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How Bruce Irvin and Raiders defense kept Chiefs Travis Kelce (mostly) under wraps

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Tight Ends in the NFL are a growing match-up nightmare for defenders. So big, strong, fast, and agile that it’s often impossible to cover them. Linebackers cannot keep up and safeties struggle with the size and there’s an increasing influx of these players.

From Shannon Sharpe to Tony Gonzalez to Antonio Gates, the Raiders have had to deal with such difficult match-ups seemingly forever.

Travis Kelce is the latest in the line and is currently one of the top tight ends in the NFL. He can absolutely wreak havoc on a defense and make life miserable for opponents.

If he is able to get a free release and run his pattern at full speed from the start, he will definitely get open. That 5-yard ‘bump zone’ though is where he can be disrupted. If the defense can make Kelce work through those first few yards, it will change the timing of the plays and can also put him off his route. Alex Smith is at his best with timing routes and altering that can only be beneficial.

So, what Ken Norton Jr and the Raiders defense did was set Bruce Irvin the task of bumping, hitting, grabbing, and slamming Kelce as he comes off the line. Every half-second that Bruce bumps him is a half-second that the coverage benefits from. Every moment where Kelce’s balance is broken is an additional moment that he has to spend to recover.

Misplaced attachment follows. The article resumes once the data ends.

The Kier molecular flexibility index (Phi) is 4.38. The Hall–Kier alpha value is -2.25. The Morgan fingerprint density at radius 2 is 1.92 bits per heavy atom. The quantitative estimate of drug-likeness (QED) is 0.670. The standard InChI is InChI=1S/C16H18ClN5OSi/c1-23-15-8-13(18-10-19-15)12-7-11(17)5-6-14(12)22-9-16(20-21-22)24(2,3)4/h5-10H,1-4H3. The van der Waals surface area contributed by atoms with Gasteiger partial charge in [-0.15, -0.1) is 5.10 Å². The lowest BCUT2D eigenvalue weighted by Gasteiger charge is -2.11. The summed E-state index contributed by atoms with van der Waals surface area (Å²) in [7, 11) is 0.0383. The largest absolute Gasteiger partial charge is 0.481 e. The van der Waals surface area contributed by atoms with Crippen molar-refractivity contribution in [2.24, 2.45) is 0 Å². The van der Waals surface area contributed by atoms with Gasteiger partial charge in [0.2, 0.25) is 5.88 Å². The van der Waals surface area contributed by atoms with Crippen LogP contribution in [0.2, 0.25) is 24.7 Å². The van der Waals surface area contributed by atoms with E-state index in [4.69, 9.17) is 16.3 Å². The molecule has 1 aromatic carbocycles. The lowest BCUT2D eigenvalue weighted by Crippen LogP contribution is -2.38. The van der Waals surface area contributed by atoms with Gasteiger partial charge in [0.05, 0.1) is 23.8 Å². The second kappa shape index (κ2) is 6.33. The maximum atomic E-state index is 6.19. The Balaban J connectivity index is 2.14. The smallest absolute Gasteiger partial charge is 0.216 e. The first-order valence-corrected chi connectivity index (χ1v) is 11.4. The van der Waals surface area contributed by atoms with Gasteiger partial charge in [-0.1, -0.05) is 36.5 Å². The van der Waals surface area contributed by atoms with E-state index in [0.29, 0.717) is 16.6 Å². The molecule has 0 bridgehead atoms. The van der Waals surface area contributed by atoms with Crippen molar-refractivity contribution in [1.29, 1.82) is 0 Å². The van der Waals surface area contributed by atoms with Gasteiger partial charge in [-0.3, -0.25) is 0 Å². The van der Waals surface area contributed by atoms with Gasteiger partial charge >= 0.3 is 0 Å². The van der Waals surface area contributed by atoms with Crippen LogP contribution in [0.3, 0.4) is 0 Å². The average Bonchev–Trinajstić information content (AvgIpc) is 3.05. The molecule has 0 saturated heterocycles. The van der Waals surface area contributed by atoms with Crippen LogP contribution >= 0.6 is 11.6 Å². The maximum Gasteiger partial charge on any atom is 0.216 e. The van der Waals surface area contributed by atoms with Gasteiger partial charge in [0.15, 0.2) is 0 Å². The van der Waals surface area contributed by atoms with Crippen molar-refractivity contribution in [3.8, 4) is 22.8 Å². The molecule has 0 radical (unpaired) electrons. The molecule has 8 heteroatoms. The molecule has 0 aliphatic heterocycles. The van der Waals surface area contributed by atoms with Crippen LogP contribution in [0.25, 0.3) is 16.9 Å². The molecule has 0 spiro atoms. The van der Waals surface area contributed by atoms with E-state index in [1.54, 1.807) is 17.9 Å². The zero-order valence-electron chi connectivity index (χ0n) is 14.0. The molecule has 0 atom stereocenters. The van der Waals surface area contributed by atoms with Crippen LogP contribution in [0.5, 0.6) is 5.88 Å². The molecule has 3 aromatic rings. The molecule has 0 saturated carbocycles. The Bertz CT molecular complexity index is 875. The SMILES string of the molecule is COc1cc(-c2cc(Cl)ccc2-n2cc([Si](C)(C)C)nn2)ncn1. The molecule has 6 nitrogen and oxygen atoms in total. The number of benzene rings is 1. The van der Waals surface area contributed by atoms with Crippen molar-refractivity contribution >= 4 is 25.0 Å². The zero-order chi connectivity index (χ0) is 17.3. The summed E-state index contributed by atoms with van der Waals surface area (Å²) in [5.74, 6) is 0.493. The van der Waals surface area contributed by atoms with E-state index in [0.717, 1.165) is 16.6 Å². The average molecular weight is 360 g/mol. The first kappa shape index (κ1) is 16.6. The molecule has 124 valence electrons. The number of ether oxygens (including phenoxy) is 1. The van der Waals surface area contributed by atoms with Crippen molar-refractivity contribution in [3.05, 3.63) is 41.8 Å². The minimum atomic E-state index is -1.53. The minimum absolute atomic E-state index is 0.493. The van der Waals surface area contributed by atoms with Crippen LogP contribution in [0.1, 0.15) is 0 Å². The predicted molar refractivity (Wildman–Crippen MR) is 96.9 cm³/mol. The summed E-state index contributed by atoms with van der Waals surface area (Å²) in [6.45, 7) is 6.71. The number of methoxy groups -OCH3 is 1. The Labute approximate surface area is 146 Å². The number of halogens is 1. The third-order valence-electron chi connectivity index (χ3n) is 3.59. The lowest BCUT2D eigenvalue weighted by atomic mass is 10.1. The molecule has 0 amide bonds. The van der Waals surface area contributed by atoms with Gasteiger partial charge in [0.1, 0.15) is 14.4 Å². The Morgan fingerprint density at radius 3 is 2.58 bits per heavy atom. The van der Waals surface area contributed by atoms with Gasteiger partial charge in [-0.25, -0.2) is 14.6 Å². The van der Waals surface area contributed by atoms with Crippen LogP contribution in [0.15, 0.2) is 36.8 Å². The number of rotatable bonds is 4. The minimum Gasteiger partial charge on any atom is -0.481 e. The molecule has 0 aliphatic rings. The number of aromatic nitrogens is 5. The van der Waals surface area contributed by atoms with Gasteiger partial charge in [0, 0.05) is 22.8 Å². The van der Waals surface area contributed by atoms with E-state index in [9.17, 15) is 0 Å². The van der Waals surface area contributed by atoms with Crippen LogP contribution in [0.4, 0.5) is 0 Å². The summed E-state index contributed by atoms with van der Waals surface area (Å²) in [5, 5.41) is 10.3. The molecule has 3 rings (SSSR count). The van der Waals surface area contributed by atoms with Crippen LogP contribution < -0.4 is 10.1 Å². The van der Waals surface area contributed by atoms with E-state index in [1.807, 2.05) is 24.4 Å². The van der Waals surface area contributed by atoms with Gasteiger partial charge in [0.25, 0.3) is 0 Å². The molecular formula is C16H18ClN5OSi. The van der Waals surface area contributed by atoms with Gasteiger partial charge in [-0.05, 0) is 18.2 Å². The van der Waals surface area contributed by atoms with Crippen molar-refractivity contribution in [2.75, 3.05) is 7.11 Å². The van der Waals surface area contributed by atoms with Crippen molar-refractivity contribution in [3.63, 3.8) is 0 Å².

This helped limit Travis Kelce to a 4-catch, 33-yard evening. However, on one particular occasion in the first quarter, Irvin was not able to bump Kelce at the line and it resulted in this :

On the play, Irvin has man coverage of the RB out of the backfield. If Bruce had (over)commited to bumping Kelce, it would have left the RB wide open in the flat, likely leading to another slew of ‘Why can’t the Raiders cover the RB?’ questions.

In fact, you need only look back one game to see a similar situation:

On this play, Khalil Mack bumps and rides the TE down into the middle of the field, which leaves the flat wide open for Melvin Gordon to run into.

And remember the Week 3 Washington game? Ok, I try not to either, but there are lessons there. Chris Thompson gets into the flat and nearly breaks it because of TJ Carrie giving just the littlest bump to the WR.

What we’re seeing is not just a good game plan and preparation; it’s the evolution of the execution on the field. It’s nice to see is that from game to game, these little things are being cleaned up and the performance is showing.

It’s not perfect, but it’s on an upswing.